Arizona State leads the all-time series with Oregon State 24-12-1, but the Beavers have claimed the last three meetings. Oregon State won 31-28 in Corvallis last season.

Redshirt freshman Sean Mannion made his first career start last weekend against UCLA in place of starter Ryan Katz, and went 24-of-40 for 287 yards and one touchdown. Oregon State has scored just 47 points in three games, and is averaging 385 yards of total offense per game, with 259.3 coming through the air. The Beavers boast two of the top receivers in the league in James Rodgers and Markus Wheaton, who is third among Pac-12 receivers in catches per game (7) and is seventh in receiving yards per game (91.3).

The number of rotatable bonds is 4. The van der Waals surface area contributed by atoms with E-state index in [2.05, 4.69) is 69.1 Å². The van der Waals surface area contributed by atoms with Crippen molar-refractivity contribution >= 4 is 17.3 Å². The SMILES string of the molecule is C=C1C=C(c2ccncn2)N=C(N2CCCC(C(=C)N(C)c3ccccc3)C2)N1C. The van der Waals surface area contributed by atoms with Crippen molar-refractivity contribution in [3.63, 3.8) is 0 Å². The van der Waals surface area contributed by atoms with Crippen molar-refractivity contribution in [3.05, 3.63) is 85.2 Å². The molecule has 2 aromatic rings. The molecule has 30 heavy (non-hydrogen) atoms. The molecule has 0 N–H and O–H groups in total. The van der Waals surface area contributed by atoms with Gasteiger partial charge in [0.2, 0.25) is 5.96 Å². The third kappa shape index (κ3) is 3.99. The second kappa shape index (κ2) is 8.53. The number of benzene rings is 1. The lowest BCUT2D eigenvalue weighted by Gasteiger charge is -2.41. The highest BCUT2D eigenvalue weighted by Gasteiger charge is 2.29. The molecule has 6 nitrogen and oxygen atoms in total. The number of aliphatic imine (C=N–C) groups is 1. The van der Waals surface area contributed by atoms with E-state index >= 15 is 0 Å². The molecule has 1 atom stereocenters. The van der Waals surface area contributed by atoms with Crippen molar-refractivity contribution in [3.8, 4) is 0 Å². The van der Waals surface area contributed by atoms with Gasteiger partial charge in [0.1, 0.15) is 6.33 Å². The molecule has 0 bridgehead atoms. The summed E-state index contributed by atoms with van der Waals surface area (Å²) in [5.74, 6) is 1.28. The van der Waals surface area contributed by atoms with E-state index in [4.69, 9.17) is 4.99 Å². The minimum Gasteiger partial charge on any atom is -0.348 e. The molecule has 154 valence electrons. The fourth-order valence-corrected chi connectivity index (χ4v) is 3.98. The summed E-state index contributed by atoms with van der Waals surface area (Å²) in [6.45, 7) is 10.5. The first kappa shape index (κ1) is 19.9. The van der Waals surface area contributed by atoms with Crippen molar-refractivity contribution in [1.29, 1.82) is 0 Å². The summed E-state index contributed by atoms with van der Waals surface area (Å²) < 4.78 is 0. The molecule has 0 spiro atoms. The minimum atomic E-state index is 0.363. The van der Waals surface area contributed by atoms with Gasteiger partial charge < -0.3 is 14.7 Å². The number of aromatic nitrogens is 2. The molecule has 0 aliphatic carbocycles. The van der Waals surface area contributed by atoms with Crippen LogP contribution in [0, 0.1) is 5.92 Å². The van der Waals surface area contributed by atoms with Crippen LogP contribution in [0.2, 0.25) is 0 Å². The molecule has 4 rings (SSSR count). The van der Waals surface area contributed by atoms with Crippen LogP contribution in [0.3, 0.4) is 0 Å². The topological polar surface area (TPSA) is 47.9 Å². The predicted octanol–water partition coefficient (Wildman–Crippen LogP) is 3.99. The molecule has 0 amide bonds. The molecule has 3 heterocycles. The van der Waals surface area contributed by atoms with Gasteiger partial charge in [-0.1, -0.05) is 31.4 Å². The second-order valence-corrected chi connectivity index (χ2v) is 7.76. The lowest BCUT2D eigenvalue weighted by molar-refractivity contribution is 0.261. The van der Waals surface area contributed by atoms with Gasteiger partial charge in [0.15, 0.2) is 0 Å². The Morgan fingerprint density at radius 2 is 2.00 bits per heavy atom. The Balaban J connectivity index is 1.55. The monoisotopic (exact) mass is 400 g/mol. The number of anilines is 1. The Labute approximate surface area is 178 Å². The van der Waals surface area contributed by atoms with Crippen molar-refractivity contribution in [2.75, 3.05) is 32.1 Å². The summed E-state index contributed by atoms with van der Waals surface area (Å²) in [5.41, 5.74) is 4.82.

Oregon State is averaging 125.5 yards rushing per game, with the top running back Malcolm Agnew gaining 223 yards in one game with three touchdowns. Agnew has missed the last two games due to injury, and no other player has rushed for more than 50 yards through three games.

"Offensively we need to find balance. We found some runs that were pretty good, but our total productivity is not good," said Riley. "We hope we run the ball better. It's going to be a big chore against this defensive front - they don't like you to run on them, and they're very good against the run."

The defense is allowing 373.3 yards of total offense through three games, including 163.3 rushing yards per game. The secondary is allowing just 210.3 passing yards per game, with opponents scoring eight touchdowns through the air. The Beavers have struggled generating takeaways, with only two fumble recoveries. In terms of pressure, the unit has recorded five sacks and 13 tackles for a loss of 51 yards.